This will also let you add your own manual tags. For example, if you have a concept folder for 'sitting', you can add the 'sitting' tag to every single image. Tagging is EXTREMELY important, so make sure your tags are in order.

On the bottom of Search and Replace, put an underscore in the Search Text and a single space in the Replace Text. Click 'Each Tags'. Click 'Search and Replace'. This will remove the underscores from your tags.

Step 25


Click on the 'Remove' tab. I'd recommend clicking 'Remove duplicate tags' to ensure your tags are OK.

We can see that 'Irene' has been added to the dataset as a tag. I have left all other tags alone.

When done, click 'Save all changes'.

Step 26

Navigate back to your training folder. All of your images should be associated with .txt files with identical names. Make sure the tags look OK. I typically skim a few.

Step 27

Our dataset is now complete.

Step 6

In your EasyTraining V6 folder with your scripts, your will execute after run_command_line.bat is run.

This will train at 1.6e-4 for 50 epochs at batch 2, as specified above in the args file. For this test, we're going to be training for more steps than necessary. The simple rule is that you can pick a lower epoch, but you can't keep training once it's done, so it's best to settle on training for however long you're comfortable with. On batch 2, a character LoRA is probably pretty good after anywhere from 1,000 to 2,000 steps. This can change wildly depending on the complexity of the character, whether it conforms to the model you're generating on etc.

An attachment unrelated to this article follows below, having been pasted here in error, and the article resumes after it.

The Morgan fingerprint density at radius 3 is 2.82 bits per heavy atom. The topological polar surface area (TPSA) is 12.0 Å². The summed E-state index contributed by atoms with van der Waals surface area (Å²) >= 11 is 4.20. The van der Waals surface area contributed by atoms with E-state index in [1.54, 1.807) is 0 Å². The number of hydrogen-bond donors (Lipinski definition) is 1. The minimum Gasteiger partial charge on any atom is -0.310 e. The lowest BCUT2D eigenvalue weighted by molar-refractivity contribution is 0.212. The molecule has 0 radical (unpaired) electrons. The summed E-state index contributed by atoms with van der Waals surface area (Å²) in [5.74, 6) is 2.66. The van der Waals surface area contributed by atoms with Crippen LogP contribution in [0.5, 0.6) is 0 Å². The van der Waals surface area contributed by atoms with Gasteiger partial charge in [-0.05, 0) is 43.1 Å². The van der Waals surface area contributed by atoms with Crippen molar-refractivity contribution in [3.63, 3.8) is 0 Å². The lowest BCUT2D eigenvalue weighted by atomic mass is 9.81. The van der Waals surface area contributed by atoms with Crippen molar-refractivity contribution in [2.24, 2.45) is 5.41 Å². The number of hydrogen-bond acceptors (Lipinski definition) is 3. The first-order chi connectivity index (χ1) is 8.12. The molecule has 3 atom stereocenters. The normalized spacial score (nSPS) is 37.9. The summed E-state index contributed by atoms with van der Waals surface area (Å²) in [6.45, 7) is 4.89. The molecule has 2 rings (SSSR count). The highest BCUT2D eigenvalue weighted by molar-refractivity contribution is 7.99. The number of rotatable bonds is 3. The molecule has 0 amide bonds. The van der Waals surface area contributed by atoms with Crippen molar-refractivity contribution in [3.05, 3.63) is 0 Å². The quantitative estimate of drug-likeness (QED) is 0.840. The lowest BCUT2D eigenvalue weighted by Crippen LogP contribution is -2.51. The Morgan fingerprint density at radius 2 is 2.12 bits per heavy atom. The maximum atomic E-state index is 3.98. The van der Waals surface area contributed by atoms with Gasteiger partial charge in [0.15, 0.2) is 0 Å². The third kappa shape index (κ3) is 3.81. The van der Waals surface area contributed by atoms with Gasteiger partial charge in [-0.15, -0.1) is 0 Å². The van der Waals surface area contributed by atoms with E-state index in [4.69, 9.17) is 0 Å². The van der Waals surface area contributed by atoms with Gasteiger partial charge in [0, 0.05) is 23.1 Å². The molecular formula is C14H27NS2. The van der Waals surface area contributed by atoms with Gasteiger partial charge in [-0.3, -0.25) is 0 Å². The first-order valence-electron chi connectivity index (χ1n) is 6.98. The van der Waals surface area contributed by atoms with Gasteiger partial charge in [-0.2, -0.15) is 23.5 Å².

For concepts, whether something will take longer or shorter to train depends on how well the model conforms to that specific concept. Some concepts will train well in 600 steps, some will train well in 10,000 and require the LoRA strength lowering when generating.

Style/artist LoRAs are typically pretty easy to train, especially if on 128/128 dim/alpha, as a lot of the styling will bleed from the dataset into the LoRA. Since your dataset should be a consistent art style, even training at 32/16 should yield pretty quick results.